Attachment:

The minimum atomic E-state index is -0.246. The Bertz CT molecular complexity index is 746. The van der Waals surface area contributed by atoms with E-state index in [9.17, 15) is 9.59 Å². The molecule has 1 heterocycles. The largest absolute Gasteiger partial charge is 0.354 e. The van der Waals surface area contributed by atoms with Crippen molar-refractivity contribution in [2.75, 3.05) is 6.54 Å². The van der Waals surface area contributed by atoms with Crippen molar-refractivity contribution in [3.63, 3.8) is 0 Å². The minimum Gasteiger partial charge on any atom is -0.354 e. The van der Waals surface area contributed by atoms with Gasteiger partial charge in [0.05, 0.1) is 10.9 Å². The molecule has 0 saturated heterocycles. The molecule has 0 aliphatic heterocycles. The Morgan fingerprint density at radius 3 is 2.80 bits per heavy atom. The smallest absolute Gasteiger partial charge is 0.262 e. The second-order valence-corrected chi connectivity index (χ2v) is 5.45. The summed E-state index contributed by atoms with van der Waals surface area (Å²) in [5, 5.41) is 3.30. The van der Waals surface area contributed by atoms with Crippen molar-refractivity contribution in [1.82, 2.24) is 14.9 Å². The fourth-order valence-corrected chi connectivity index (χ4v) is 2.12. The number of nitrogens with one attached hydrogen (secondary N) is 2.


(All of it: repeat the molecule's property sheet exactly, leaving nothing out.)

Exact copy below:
The minimum atomic E-state index is -0.246. The Bertz CT molecular complexity index is 746. The van der Waals surface area contributed by atoms with E-state index in [9.17, 15) is 9.59 Å². The molecule has 1 heterocycles. The largest absolute Gasteiger partial charge is 0.354 e. The van der Waals surface area contributed by atoms with Crippen molar-refractivity contribution in [2.75, 3.05) is 6.54 Å². The van der Waals surface area contributed by atoms with Crippen molar-refractivity contribution in [3.63, 3.8) is 0 Å². The minimum Gasteiger partial charge on any atom is -0.354 e. The van der Waals surface area contributed by atoms with Gasteiger partial charge in [0.05, 0.1) is 10.9 Å². The molecule has 0 saturated heterocycles. The molecule has 0 aliphatic heterocycles. The Morgan fingerprint density at radius 3 is 2.80 bits per heavy atom. The smallest absolute Gasteiger partial charge is 0.262 e. The second-order valence-corrected chi connectivity index (χ2v) is 5.45. The summed E-state index contributed by atoms with van der Waals surface area (Å²) in [5, 5.41) is 3.30. The van der Waals surface area contributed by atoms with Crippen molar-refractivity contribution in [1.82, 2.24) is 14.9 Å². The fourth-order valence-corrected chi connectivity index (χ4v) is 2.12. The number of nitrogens with one attached hydrogen (secondary N) is 2.